Expert reports available to the Network Herald suggest that aside multi-pliers, heavy duty Alligator pumps and Caterpillar excavators and combined harvesters, over 50 water-pumping machines that are supposed to pump water onto the Aveyime rice fields have been left to rot at the factory's warehouse.
Also squirming at the mercy of the politics of Aveyime are a Laser equipment for land levelling, 3 Boom Sprayers for liquid fertilizer dispensation, a mould raising equipment a Ditch Witch for laying pipes, 2 Standby generators. 7 Heave-duty tractors, 7 bulldozers, 2 Ford trucks, 2 heavy-duty haulage vehicles and 2 Grain Carts.
A huge quantity of bags of fertilizer and drums of weed killers that were acquired for the plantation found unattended had apparently been left to expire.
The workers of the Quality Grain Aveyime Rice Project in the Volta Region have therefore described as unfortunate, statements made to the Appointments Committee by the Minister-designate for Health, Major (Rtd) Courage Quashigah, that the equipment at the site are in good shape.
To the best of their knowledge the equipment have not been maintained since the last harvest in 2001.
Major Quashigah had intimated last Monday that everything but an aircraft at the project site was in good shape because the Engineering Service Unit of the Ministry had been carrying out routine servicing on the equipment.
But the workers were also ready to forgive the Minister because “since his appointment he's visited the facility once.”
The visit to the project site was premised on a challenge thrown by the retired Major to the Appointment Committee for an independent visit the project site to ascertain things.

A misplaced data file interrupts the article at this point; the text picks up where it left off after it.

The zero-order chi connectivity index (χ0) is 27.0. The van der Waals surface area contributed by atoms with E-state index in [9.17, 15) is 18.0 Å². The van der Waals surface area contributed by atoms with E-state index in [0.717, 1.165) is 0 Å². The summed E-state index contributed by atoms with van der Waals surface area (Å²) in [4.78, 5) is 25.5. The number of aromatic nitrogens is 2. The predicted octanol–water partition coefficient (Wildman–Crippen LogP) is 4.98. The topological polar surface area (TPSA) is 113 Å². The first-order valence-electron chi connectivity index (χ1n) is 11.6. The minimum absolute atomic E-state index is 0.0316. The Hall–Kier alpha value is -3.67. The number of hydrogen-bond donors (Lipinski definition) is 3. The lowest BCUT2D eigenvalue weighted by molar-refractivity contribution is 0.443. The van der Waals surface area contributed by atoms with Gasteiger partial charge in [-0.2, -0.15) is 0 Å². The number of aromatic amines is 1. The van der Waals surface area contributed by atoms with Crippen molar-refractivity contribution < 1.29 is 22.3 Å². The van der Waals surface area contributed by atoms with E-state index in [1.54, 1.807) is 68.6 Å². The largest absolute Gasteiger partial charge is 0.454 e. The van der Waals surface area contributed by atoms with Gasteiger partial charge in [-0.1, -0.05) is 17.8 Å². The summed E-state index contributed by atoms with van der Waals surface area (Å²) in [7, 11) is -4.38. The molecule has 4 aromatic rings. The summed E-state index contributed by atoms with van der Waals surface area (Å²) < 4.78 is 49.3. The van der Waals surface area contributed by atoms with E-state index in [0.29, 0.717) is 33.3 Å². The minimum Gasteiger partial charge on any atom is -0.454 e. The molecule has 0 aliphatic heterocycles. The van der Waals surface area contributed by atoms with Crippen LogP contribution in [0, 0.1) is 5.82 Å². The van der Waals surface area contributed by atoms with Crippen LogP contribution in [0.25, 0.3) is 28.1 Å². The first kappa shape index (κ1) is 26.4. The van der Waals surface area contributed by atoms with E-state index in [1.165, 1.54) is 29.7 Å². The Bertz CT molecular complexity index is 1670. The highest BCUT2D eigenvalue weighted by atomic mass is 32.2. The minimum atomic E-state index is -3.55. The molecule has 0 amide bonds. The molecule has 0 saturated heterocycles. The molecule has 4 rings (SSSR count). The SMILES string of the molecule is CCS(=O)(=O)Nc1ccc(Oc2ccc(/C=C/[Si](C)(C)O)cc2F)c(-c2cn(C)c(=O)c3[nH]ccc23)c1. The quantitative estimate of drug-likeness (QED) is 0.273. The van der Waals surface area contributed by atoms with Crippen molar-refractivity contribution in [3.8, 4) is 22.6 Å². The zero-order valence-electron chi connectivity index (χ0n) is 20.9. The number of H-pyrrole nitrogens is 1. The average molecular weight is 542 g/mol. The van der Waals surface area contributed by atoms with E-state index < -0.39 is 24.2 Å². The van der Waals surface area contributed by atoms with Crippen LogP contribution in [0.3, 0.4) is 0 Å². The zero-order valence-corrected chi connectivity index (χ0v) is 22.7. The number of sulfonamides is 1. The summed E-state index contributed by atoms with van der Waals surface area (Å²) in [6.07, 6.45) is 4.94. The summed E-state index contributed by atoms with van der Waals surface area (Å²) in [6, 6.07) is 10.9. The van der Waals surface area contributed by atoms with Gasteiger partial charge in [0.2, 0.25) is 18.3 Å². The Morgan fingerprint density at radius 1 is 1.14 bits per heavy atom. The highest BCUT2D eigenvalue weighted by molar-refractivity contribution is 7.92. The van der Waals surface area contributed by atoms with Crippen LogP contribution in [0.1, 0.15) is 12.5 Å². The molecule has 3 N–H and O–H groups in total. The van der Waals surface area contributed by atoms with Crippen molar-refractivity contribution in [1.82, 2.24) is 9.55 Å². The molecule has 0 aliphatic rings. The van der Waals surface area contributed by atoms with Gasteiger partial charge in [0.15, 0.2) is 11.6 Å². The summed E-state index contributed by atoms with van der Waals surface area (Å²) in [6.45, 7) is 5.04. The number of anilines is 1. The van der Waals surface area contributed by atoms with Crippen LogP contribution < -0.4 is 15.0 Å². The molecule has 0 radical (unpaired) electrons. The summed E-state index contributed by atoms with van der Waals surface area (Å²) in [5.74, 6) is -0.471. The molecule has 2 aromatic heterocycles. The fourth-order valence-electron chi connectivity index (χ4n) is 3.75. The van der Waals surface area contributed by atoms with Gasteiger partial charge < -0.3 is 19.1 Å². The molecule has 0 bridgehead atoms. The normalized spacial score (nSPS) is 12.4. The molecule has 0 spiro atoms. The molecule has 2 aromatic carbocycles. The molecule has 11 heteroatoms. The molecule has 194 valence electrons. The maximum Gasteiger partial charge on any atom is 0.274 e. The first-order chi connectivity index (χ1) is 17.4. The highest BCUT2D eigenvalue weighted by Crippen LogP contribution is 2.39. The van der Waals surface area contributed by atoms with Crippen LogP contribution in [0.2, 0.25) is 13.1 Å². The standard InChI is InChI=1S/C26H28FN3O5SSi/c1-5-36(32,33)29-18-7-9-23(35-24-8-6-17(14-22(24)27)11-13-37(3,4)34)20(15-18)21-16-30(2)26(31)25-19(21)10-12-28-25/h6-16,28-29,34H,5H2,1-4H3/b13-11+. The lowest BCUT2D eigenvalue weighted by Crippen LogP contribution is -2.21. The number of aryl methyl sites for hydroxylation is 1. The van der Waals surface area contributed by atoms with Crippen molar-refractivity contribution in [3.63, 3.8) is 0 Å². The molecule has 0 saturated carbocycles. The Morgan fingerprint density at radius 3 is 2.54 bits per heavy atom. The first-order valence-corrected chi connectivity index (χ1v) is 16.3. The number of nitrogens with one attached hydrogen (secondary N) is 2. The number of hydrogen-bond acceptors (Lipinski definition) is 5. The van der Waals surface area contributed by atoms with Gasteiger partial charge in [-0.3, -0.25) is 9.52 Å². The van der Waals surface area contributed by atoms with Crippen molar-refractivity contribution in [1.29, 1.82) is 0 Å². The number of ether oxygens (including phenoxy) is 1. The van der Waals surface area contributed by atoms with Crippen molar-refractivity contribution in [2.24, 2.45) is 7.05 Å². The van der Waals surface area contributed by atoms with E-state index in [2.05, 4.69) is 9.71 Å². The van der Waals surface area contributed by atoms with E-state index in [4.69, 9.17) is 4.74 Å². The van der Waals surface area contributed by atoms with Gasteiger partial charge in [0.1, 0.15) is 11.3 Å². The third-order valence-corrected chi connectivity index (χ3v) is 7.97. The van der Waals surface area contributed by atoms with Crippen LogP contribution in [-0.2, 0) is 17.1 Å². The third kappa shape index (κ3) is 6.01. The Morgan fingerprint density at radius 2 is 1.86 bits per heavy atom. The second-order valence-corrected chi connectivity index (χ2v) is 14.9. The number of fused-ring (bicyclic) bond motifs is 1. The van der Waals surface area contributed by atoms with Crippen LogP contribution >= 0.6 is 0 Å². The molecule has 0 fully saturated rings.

The workers were amazed that the equipment including the Ayers aircraft had been left to rot at the site and that several attempts to solicit funds for fuel and other logistics to activate the engines to ensure that they are in good shape have yielded no response from the authorities.
They accused government and the chiefs of Aveyime of not showing any commitment to the operations of the factory, which they were sure would create enough jobs to put food on the table of the town's folk.
According to them, as allodia owners of the land, the chiefs should have shown enough interest in the project by stepping into the litigation over the 3200-acre because of the nonpayment of compensation.
"They should have intervened by now to take custody of the land and team up with any potential investor and government to assure him or her government that the land is safe for investment".
To them, the "state of the art facility" was being terribly under utilized because it only operates on the availability of Paddy rice from Afife and Asutsari rice farms once in a year instead of the 3200-acre irrigated farm acquired by Quality Grain which fed the Mill throughout the year.
Currently, only three companies: Messrs Kwesi Opoku, Frederick Kyei Enterprise and Remma currently procure paddy rice from the farms and brings it there for milling. They package the Mr. O and Afife Special Rice among others.
The workers who were full of hope that the authorities will do the necessary things for the company to start operation again in the shortest possible time were not amused of the less than 250 thousand cedis they make monthly. Even that they said was occasioned by the number of times that the three private companies mill their Paddy rice at the facility.
In a related development, certain legal practitioners have expressed concern about the increasing instances of probable perjury on the part of officials who on oath, appeared not to be presenting facts to the committee.
The committee has also put in place a three-man committee to “clarify” certain grey areas of presentations made by Minister designates at the on-going vetting by parliament.